Many adoptive and foster parents are beginning to wonder how they will get through this holiday season. For children who come from backgrounds of abandonment, abuse, grief and loss, exposure to prenatal substances, or trauma, the holidays can bring many challenges. School parties, church programs, family gatherings, an over packed schedule, sugary treats, and sensory overload can all contribute to behavioral dysregulation in children who have experienced early harm.
Children may have conflicting feelings and triggers from past holiday memories with their biological families. Even children who came home as infants often experience a deep sense of loss and many unanswered questions about their own histories. Internationally adopted children may long for the traditions and culture of their former country.
The ideas shared in this post are largely from a model called Trust-Based Relational Intervention®, developed by the late Dr. Karyn Purvis and her colleague, Dr. David Cross, from The Institute of Child Development at Texas Christian University.
How do we connect with our children, as they seem to be spinning out of control with the grief, anticipation, and excitement of the holidays?
First, we must remain mindful of how painful the holidays can be for our children. This is not the time to tell them how grateful they should be. They’ve experienced tremendous loss that is triggered by all the family togetherness. In order to truly be emotionally present, we can’t overcrowd our schedules so that we allow time for talking with and comforting our children. It may mean we can’t make as many homemade goodies or go as extravagant with the Christmas decorations. We have to intentionally put the relationship before the tasks – easier said than done, I know….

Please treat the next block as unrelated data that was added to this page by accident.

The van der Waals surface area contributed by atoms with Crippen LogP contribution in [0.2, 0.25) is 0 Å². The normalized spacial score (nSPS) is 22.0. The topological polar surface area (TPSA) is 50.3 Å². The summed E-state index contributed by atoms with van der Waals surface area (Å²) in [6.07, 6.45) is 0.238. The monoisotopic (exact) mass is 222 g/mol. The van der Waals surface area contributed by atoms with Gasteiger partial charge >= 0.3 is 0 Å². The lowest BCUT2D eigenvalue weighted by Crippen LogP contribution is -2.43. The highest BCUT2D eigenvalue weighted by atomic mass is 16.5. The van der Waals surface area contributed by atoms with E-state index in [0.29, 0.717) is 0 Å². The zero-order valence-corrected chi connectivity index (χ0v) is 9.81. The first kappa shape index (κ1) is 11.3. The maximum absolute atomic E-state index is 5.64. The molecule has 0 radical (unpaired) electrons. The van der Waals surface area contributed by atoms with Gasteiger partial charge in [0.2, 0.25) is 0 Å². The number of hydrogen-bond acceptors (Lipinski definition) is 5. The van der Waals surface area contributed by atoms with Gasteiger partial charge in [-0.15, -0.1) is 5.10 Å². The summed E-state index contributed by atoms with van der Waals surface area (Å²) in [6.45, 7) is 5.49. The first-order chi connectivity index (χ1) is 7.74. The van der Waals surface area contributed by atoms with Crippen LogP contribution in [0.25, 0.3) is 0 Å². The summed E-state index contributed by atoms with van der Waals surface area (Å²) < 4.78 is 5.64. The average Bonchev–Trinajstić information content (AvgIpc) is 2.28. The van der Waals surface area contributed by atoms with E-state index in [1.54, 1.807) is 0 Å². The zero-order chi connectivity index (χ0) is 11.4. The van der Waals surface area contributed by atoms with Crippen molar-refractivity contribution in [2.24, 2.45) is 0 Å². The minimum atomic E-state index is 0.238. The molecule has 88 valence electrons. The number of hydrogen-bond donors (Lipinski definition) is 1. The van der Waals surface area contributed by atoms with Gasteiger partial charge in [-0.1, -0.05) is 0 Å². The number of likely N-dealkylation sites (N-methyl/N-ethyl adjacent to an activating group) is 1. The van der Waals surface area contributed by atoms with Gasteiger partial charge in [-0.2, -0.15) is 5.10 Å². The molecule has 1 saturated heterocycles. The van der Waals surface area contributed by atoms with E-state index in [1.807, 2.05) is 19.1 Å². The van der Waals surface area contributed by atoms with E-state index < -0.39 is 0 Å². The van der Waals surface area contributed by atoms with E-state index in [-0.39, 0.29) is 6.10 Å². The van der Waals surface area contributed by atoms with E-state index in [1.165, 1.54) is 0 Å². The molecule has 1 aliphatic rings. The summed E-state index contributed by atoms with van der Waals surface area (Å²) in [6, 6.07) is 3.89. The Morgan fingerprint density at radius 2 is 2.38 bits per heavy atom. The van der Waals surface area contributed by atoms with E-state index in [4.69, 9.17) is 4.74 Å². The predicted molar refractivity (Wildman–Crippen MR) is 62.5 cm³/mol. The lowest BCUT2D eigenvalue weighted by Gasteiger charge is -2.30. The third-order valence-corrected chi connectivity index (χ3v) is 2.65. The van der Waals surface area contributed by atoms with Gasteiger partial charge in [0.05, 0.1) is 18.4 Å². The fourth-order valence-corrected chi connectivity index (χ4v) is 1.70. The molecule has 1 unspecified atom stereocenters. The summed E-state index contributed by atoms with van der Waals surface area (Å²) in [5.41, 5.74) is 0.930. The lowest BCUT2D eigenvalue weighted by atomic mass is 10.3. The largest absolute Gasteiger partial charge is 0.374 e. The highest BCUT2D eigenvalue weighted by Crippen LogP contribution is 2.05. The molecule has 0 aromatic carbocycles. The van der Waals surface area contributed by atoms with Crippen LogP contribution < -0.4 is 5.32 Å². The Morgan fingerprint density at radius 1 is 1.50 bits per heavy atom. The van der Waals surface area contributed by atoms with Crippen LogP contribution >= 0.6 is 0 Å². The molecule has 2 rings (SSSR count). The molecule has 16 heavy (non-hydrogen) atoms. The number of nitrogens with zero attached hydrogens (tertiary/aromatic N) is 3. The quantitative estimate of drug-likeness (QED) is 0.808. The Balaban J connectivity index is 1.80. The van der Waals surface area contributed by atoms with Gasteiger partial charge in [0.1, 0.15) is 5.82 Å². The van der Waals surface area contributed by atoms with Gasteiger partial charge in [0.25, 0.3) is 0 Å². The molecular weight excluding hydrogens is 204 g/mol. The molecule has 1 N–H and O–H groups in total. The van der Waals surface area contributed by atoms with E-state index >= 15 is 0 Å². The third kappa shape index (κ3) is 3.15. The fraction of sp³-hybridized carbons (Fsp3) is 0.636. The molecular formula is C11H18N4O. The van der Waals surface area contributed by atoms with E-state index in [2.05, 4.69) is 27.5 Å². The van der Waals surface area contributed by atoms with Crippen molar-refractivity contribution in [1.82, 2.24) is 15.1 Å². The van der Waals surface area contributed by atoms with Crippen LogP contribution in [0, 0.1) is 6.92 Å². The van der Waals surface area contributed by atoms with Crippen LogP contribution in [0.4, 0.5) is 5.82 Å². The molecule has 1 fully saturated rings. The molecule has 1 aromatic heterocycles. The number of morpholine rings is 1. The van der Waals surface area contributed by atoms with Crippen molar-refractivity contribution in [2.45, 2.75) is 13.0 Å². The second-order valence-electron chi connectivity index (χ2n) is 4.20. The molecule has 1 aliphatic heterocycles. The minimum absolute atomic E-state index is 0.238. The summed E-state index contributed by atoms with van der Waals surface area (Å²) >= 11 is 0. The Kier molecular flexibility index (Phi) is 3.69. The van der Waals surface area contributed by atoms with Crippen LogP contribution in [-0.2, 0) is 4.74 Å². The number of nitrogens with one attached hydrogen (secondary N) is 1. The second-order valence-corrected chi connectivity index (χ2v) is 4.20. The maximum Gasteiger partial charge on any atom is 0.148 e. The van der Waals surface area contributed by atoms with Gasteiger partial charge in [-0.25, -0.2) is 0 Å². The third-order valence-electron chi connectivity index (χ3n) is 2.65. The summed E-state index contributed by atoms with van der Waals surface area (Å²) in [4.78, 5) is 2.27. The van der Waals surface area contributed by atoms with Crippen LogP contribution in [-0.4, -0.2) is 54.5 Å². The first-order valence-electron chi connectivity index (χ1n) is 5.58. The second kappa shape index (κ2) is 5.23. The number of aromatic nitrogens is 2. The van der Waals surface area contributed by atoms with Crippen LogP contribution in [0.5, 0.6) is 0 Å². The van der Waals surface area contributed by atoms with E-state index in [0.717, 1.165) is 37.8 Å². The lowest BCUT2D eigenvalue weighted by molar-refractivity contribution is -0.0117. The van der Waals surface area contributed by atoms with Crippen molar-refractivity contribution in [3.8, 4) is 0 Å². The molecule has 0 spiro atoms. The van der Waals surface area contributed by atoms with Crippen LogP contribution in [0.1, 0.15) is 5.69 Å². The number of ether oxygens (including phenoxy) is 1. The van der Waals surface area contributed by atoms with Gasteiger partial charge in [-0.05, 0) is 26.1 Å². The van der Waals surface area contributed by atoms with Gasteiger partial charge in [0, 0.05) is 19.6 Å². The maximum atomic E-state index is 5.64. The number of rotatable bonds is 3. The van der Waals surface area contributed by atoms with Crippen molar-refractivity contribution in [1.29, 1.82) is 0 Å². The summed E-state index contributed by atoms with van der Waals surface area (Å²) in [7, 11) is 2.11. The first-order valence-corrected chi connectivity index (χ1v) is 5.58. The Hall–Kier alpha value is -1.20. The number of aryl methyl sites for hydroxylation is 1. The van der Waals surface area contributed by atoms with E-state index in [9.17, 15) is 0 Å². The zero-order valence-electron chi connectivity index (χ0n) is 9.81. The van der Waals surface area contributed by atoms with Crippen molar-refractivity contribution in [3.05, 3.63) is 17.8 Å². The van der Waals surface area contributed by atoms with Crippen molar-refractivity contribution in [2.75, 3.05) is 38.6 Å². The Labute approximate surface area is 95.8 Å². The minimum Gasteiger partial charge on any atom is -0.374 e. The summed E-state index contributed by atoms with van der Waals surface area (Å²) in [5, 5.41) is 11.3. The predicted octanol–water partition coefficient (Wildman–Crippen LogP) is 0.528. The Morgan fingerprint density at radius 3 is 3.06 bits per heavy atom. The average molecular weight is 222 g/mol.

Second, we have to be proactive in practicing the skills they will need for family gatherings and parties. Help them learn what to say if they don’t want to participate in an activity or if they aren’t comfortable hugging Uncle Fred. It is important that we give them a voice and not force them to be hugged by someone they don’t know well. Practice and role-play strategies for calming down when they first feel stressed. Deep breathing and deep pressure such as wall push-ups, chair pull-ups, a firm back rub, or squeezing a stress ball help to calm the central nervous system.
Third, try to keep structure in place such as bedtime routines, schedules, family meals, snacks, sensory activities, and quiet times. When going to a holiday gathering, make it predictable letting the child know what to expect so that she feels safe. Anticipate potential issues and have a plan. For example, come up with a hand signal for your child to use if he is feeling overwhelmed and needs a walk or a break from an over-stimulating event. Share in your child’s joy and laughter as well as the pain and loss.
Rejoice with those who rejoice; mourn with those who mourn.
How can you help make the holidays easier for your family?
By Debra Delulio Jones, M.Ed.
Wife of Alan Jones
Mom of one biological daughter and one adopted son
1 Corinthians 13 Team Member
Founder and Director of Parent Intervention & Training
Debra’s book is available on the Parent Intervention & Training website.
Join Becky Danielson, Matt Haviland, Misty Honnold, and Lori Wildenberg at the 2017 Kansas City HeartCORe Single Parent Conference January 21. Click HERE for more information and to register.